• Announcements

    • khawk

      Download the Game Design and Indie Game Marketing Freebook   07/19/17

      GameDev.net and CRC Press have teamed up to bring a free ebook of content curated from top titles published by CRC Press. The freebook, Practices of Game Design & Indie Game Marketing, includes chapters from The Art of Game Design: A Book of Lenses, A Practical Guide to Indie Game Marketing, and An Architectural Approach to Level Design. The GameDev.net FreeBook is relevant to game designers, developers, and those interested in learning more about the challenges in game development. We know game development can be a tough discipline and business, so we picked several chapters from CRC Press titles that we thought would be of interest to you, the GameDev.net audience, in your journey to design, develop, and market your next game. The free ebook is available through CRC Press by clicking here. The Curated Books The Art of Game Design: A Book of Lenses, Second Edition, by Jesse Schell Presents 100+ sets of questions, or different lenses, for viewing a game’s design, encompassing diverse fields such as psychology, architecture, music, film, software engineering, theme park design, mathematics, anthropology, and more. Written by one of the world's top game designers, this book describes the deepest and most fundamental principles of game design, demonstrating how tactics used in board, card, and athletic games also work in video games. It provides practical instruction on creating world-class games that will be played again and again. View it here. A Practical Guide to Indie Game Marketing, by Joel Dreskin Marketing is an essential but too frequently overlooked or minimized component of the release plan for indie games. A Practical Guide to Indie Game Marketing provides you with the tools needed to build visibility and sell your indie games. With special focus on those developers with small budgets and limited staff and resources, this book is packed with tangible recommendations and techniques that you can put to use immediately. As a seasoned professional of the indie game arena, author Joel Dreskin gives you insight into practical, real-world experiences of marketing numerous successful games and also provides stories of the failures. View it here. An Architectural Approach to Level Design This is one of the first books to integrate architectural and spatial design theory with the field of level design. The book presents architectural techniques and theories for level designers to use in their own work. It connects architecture and level design in different ways that address the practical elements of how designers construct space and the experiential elements of how and why humans interact with this space. Throughout the text, readers learn skills for spatial layout, evoking emotion through gamespaces, and creating better levels through architectural theory. View it here. Learn more and download the ebook by clicking here. Did you know? GameDev.net and CRC Press also recently teamed up to bring GDNet+ Members up to a 20% discount on all CRC Press books. Learn more about this and other benefits here.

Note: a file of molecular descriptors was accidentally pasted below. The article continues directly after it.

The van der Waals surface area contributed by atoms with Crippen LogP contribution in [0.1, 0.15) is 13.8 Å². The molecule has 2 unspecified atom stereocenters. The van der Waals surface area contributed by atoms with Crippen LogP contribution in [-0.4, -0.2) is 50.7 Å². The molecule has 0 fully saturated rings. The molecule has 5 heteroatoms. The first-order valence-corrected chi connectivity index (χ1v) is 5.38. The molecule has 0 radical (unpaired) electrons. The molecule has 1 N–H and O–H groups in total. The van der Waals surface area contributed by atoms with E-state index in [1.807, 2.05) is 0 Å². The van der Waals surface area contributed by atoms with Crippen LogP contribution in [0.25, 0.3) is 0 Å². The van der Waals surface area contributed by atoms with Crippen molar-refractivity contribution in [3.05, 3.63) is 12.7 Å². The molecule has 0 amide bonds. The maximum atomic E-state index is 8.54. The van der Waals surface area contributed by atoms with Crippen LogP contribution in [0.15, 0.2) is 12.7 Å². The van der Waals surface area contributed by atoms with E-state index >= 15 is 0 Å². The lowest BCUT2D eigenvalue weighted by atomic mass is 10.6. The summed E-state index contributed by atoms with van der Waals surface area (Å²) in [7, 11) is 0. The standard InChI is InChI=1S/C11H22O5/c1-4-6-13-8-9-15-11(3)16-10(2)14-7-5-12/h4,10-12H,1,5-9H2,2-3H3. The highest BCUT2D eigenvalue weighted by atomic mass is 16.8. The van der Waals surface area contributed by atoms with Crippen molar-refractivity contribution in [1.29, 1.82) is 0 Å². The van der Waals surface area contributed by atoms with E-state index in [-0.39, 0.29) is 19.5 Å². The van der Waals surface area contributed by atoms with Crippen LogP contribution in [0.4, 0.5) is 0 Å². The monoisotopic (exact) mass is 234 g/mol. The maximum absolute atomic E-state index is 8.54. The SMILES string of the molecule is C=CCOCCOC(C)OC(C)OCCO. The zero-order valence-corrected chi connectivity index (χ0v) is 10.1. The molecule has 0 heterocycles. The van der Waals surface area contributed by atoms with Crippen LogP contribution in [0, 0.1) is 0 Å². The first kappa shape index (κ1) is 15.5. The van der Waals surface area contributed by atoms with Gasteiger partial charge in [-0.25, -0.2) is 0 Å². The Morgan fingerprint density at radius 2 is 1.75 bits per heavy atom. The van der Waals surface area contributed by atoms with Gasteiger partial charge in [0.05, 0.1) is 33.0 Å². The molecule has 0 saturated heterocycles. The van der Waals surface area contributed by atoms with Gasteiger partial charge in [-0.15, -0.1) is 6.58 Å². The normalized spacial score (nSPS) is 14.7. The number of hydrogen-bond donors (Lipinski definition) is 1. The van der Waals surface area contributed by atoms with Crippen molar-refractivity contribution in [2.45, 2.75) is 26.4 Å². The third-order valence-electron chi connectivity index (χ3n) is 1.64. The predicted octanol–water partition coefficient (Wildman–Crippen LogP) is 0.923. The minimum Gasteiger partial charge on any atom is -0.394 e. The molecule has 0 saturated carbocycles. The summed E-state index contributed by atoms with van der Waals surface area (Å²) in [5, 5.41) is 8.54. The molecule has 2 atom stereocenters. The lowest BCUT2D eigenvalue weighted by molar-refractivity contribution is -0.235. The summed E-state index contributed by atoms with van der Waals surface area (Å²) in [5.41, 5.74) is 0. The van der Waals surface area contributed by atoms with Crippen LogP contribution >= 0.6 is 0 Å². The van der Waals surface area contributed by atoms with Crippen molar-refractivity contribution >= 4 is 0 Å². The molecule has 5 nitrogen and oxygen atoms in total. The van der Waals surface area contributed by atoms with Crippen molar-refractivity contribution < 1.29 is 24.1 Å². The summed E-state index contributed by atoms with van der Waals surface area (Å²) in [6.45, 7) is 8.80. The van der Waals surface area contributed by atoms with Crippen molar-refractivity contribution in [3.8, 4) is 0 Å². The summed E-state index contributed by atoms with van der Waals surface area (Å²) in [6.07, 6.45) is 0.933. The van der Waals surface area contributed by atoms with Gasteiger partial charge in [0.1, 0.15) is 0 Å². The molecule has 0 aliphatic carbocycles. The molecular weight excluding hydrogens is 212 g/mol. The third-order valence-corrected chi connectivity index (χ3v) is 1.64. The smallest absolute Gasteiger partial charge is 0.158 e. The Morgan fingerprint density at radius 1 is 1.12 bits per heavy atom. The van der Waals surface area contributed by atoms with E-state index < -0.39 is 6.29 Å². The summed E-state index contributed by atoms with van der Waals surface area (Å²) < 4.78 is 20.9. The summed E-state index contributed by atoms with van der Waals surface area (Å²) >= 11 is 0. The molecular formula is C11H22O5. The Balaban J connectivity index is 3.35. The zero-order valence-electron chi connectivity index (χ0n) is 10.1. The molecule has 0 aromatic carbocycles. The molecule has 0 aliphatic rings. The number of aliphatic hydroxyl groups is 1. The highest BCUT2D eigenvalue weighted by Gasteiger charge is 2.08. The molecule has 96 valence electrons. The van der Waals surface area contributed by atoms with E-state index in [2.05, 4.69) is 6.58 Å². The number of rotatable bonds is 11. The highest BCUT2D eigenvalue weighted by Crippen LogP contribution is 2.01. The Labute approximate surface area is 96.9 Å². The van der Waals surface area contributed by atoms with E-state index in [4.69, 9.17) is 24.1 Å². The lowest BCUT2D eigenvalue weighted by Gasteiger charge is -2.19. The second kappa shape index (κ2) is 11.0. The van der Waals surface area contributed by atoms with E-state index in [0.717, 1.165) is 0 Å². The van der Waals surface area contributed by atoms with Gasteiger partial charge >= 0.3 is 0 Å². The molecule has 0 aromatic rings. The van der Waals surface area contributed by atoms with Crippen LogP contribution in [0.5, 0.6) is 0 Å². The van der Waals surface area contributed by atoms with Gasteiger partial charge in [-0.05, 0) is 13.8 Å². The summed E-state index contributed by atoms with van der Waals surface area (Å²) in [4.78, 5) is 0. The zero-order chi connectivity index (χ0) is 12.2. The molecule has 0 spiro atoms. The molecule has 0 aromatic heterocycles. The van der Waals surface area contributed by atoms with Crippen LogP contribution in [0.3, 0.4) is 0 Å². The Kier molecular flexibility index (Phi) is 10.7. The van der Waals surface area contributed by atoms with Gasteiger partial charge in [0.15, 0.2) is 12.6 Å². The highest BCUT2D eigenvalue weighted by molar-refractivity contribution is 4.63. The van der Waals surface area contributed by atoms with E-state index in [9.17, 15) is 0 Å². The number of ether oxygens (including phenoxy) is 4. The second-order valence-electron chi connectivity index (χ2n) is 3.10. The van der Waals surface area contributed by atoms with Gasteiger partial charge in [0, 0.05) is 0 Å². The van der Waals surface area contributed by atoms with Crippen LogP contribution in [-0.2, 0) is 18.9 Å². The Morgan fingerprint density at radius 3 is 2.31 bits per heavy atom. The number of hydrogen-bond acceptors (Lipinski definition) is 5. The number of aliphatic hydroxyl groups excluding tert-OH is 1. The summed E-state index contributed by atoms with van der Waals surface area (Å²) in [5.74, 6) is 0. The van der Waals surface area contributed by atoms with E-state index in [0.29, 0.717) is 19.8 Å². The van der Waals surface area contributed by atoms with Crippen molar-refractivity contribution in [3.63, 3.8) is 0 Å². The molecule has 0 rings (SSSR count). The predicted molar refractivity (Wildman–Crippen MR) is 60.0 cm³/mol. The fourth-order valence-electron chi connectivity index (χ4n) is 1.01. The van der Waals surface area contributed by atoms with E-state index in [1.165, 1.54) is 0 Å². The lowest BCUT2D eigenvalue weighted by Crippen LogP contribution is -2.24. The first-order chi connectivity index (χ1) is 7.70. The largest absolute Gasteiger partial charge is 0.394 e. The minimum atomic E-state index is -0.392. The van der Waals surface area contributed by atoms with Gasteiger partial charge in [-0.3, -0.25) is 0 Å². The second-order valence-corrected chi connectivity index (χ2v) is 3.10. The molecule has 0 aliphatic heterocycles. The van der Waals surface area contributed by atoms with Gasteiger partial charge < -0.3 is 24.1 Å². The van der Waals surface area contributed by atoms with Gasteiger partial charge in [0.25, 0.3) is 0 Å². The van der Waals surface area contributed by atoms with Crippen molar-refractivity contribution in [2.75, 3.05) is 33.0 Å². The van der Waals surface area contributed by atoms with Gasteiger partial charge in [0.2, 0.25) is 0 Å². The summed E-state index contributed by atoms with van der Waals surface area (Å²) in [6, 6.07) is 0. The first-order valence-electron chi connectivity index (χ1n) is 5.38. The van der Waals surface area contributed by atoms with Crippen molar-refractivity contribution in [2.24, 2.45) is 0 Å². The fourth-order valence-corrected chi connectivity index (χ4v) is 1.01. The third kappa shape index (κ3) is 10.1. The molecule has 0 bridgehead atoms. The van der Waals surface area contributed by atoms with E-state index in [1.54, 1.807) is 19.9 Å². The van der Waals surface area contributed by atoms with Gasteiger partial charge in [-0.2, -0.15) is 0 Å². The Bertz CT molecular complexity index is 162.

• entries
  • comments
  • views

Roasted Goblin Flanks

Sign in to follow this  
Followers 0


Today was sort of a goofing-off kind of day:


This early in the game, it's tempting to start coding up a whole bunch of skills and crafting recipes, but it's sort of a mistake. This phase is what they call building a vertical slice: a small gameplay "area" where you can test out everything the game has to offer. Until you get your vertical slice built and tested, it can be a waste of time to start piling on the skills and recipes and icons. At least for me.

However, at some point you do need to start making concrete data, data that can form the foundation of the game. When is that? I couldn't say, honestly. It's something I've always had a hard time knowing: when to transition from building "test" this and "experimental" that, over to constructing the final (or at least semi-final) game data. When do I stop building throwaway goblin flank recipes that flag you as a cannibal, and start on the "real" stuff? (That's not to say the Roasted Goblin Flank won't make the cut; it's still early to rule that out).

There is just still so much I have to do before I can really worry about that, though. I mean, I don't even have a proper AI yet. The enemy mobs are still just running around on a TestRandomWander controller. You might as well call them Ambulatory Goblin Flanks, for all the real challenge they pose for a hungry Goblinson Crusoe, well-stocked with tinder for the casting of fireballs.

I did work today on the stuff to generate the spell description text. It was hard-coded before; now it uses the spell name, description, and required-resources data to build it. I need to add color-coding at some point, and that's going to complicate it a little bit. I did change the spellbook population code to adjust the spacing, in order to allow for longer descriptions than can fit in a 64-unit tall box.

Fun stuff.

Sign in to follow this  
Followers 0

1 Comment

Love the progress, you have been so busy these past couple of days and it really shows bro!


Share this comment

Link to comment

Create an account or sign in to comment

You need to be a member in order to leave a comment

Create an account

Sign up for a new account in our community. It's easy!

Register a new account

Sign in

Already have an account? Sign in here.

Sign In Now